Shop More Frequently, Rather Than Buying Perishables In Bulk, To Save

Shop More Frequently, Rather Than Buying Perishables in Bulk, to Save

When it comes to saving money at the grocery store, "buy in bulk" is common sense. However, this can backfire if you're buying perishables. Many frugal shoppers don't realise just how much food they end up throwing away.

Photo by Flikr, Joyce S. Lee.

While non-perishable items can sit in your pantry forever (or be donated to charity if you decide not to eat them), perishable items have shelf lives that we often forget. You buy a week's worth of meat or a month's worth of milk. Later, you eat out a couple times and your food schedule gets pushed back, and suddenly you don't need those perishable items until after their expiration date. Unless you have your meals strictly planned out far in advance, it's easy to get stuck in this trap.

Estimating how much an individual wastes is hard to do, and will obviously vary from person to person. However, estimates from the National Health Institute in the US suggest that up to 40% of all food produced ends up in landfills. Your personal food waste rate is probably lower than that, but if you're buying in bulk, take a moment to consider whether you'll really use all that food before it goes bad.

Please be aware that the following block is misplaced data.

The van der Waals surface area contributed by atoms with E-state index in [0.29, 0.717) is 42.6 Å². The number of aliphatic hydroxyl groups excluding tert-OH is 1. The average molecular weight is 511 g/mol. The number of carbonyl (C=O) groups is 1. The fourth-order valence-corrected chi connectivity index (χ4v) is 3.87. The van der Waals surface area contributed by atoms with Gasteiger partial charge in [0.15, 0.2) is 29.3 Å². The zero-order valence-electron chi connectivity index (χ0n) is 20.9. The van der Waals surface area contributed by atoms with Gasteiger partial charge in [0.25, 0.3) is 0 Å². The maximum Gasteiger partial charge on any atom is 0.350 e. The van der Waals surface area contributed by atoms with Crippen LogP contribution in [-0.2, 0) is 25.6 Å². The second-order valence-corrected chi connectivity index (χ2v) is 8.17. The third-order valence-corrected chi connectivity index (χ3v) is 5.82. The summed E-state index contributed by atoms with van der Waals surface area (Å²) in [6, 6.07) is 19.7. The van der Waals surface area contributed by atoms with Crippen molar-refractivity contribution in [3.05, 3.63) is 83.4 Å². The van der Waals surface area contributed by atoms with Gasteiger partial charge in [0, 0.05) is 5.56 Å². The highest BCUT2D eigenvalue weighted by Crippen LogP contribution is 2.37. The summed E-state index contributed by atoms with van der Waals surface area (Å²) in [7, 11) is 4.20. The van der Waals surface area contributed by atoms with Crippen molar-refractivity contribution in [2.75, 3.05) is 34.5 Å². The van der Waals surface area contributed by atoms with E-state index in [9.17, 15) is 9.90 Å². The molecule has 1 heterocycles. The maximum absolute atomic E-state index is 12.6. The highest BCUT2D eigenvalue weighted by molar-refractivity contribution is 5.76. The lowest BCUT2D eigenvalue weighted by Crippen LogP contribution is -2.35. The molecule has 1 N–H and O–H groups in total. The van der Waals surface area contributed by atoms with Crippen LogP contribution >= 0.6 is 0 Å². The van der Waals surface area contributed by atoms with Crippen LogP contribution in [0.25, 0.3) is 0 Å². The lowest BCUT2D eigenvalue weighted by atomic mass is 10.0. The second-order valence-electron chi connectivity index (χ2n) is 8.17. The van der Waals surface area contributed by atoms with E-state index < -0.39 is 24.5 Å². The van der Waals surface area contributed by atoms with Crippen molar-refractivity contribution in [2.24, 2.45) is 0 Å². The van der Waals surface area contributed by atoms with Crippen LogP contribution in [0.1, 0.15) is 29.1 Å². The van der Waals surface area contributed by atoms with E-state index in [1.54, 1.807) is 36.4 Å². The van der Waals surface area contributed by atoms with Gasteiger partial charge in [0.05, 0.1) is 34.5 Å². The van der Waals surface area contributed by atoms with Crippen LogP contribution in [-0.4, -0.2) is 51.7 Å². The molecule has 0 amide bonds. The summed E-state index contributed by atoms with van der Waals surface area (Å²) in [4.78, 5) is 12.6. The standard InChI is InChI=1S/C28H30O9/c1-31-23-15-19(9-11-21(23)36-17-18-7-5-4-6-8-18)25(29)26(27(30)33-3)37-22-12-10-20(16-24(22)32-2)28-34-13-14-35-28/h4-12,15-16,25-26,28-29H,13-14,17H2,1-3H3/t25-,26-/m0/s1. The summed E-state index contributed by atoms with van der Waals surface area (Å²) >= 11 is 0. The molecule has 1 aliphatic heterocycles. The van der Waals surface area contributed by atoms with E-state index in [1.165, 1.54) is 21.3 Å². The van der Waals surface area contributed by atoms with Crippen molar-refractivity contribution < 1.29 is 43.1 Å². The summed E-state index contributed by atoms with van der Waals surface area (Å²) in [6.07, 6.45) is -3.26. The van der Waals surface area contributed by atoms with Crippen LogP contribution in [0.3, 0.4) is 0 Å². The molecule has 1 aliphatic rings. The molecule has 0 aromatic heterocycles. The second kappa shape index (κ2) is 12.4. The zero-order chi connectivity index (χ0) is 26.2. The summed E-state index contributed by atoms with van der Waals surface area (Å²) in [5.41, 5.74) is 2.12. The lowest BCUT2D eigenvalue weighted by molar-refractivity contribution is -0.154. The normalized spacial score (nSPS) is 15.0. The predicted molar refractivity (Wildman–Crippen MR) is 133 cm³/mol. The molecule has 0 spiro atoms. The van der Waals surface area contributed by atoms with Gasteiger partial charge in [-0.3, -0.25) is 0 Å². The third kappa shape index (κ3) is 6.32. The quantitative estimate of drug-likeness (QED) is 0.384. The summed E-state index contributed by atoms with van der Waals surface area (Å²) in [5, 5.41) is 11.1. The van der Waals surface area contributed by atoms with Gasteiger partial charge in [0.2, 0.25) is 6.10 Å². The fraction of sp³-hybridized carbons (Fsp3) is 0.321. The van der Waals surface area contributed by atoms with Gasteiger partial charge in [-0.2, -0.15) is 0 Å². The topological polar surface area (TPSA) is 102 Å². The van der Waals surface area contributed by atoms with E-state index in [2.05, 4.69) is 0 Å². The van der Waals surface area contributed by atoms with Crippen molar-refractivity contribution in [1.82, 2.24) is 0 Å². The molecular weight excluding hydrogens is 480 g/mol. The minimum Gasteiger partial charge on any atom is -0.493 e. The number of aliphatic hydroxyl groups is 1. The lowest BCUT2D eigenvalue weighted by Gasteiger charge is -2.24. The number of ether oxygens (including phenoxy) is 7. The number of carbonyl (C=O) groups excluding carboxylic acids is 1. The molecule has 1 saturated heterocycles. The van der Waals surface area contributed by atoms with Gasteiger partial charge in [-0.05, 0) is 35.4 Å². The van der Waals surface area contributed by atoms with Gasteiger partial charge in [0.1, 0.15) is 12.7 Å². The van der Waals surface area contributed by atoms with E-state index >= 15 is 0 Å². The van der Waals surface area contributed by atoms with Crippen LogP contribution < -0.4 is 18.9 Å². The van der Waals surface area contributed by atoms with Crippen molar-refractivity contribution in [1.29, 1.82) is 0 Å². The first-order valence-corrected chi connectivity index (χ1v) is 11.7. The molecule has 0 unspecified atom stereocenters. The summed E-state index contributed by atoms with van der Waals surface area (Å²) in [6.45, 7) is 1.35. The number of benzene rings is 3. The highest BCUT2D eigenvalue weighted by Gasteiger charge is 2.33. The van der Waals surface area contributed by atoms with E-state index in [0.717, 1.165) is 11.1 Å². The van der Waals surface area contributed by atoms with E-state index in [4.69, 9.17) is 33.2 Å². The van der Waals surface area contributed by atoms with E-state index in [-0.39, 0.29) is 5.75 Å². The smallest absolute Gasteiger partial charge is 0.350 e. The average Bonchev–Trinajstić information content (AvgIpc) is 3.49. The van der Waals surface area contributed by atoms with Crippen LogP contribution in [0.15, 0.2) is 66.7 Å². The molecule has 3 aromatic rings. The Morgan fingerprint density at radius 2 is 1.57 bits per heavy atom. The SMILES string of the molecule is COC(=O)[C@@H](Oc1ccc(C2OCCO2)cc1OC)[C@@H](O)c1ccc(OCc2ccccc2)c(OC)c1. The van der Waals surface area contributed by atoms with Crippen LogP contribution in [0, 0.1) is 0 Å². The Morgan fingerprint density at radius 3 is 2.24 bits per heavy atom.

Living in the United States of Food Waste [Bloomberg via Mother Jones]


Comments

    Unfortunately, I have this issue. It's often dramatically cheaper to buy meats and produce in large quantities, or even "other than small one or two serving" quantities appropriate for someone who lives alone. So I buy the 4 pack of capsicums and the two-pack of lettuce, and am disappointed when 2 capsicums start to go soft and half the second head of lettuce ends up too wilted to eat.

    We often buy in bulk when stuff is cheaper and whack in the freezer. We found a chest freezer cheap (2nd hand) and made room for it in the laundry - got rid of some shelves.

    We will usually buy about 6 loaves of bread at a time and pull out a new one as required the night before. If you forget, just have toast for breakfast and give a quick zap to half thaw it for before making lunches. It will be fully thawed by lunch.

    Par boil your veg and store it in the freezer in single portions. I use glad sandwich bags for the portions and remove as much air as possible. We've saved hundreds of dollars over the last few years on veg, the freezer we bought for the purpose has more than paid for itself.

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